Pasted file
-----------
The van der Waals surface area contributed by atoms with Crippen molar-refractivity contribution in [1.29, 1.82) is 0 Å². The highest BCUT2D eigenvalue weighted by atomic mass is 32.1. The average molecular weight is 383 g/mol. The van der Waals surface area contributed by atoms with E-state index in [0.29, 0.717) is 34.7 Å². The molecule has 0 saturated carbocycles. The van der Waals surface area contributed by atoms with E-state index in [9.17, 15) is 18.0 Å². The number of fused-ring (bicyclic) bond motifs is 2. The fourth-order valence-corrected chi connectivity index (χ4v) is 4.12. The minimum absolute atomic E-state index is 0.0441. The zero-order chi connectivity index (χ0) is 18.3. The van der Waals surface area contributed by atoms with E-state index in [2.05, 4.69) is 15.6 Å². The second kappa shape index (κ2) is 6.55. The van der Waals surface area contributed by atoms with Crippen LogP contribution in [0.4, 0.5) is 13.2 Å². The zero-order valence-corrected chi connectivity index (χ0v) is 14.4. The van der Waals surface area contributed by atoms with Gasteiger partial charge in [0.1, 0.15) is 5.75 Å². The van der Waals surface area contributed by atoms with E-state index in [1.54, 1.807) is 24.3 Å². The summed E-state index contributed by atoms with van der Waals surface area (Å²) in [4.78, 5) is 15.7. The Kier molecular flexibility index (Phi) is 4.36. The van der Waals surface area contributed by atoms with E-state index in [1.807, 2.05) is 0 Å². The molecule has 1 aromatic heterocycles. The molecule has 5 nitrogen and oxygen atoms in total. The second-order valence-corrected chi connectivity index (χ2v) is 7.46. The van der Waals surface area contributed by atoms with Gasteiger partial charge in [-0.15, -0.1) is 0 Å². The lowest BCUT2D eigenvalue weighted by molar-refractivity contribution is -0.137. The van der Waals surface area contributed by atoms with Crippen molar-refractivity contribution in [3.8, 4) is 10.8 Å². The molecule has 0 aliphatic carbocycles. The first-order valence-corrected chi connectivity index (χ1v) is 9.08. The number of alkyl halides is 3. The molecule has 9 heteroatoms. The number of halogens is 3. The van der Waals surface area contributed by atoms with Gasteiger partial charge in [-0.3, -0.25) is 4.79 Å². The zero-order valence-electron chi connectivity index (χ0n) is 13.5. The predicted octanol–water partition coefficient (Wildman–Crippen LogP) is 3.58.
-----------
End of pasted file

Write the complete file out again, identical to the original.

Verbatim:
The van der Waals surface area contributed by atoms with Crippen molar-refractivity contribution in [1.29, 1.82) is 0 Å². The highest BCUT2D eigenvalue weighted by atomic mass is 32.1. The average molecular weight is 383 g/mol. The van der Waals surface area contributed by atoms with E-state index in [0.29, 0.717) is 34.7 Å². The molecule has 0 saturated carbocycles. The van der Waals surface area contributed by atoms with E-state index in [9.17, 15) is 18.0 Å². The number of fused-ring (bicyclic) bond motifs is 2. The fourth-order valence-corrected chi connectivity index (χ4v) is 4.12. The minimum absolute atomic E-state index is 0.0441. The zero-order chi connectivity index (χ0) is 18.3. The van der Waals surface area contributed by atoms with E-state index in [2.05, 4.69) is 15.6 Å². The second kappa shape index (κ2) is 6.55. The van der Waals surface area contributed by atoms with Crippen LogP contribution in [0.4, 0.5) is 13.2 Å². The zero-order valence-corrected chi connectivity index (χ0v) is 14.4. The van der Waals surface area contributed by atoms with Gasteiger partial charge in [0.1, 0.15) is 5.75 Å². The van der Waals surface area contributed by atoms with E-state index in [1.54, 1.807) is 24.3 Å². The summed E-state index contributed by atoms with van der Waals surface area (Å²) in [4.78, 5) is 15.7. The Kier molecular flexibility index (Phi) is 4.36. The van der Waals surface area contributed by atoms with E-state index in [1.807, 2.05) is 0 Å². The molecule has 1 aromatic heterocycles. The molecule has 5 nitrogen and oxygen atoms in total. The second-order valence-corrected chi connectivity index (χ2v) is 7.46. The van der Waals surface area contributed by atoms with Gasteiger partial charge in [-0.15, -0.1) is 0 Å². The lowest BCUT2D eigenvalue weighted by molar-refractivity contribution is -0.137. The van der Waals surface area contributed by atoms with Crippen molar-refractivity contribution in [3.8, 4) is 10.8 Å². The molecule has 0 aliphatic carbocycles. The first-order valence-corrected chi connectivity index (χ1v) is 9.08. The number of alkyl halides is 3. The molecule has 9 heteroatoms. The number of halogens is 3. The van der Waals surface area contributed by atoms with Gasteiger partial charge in [-0.3, -0.25) is 4.79 Å². The zero-order valence-electron chi connectivity index (χ0n) is 13.5. The predicted octanol–water partition coefficient (Wildman–Crippen LogP) is 3.58.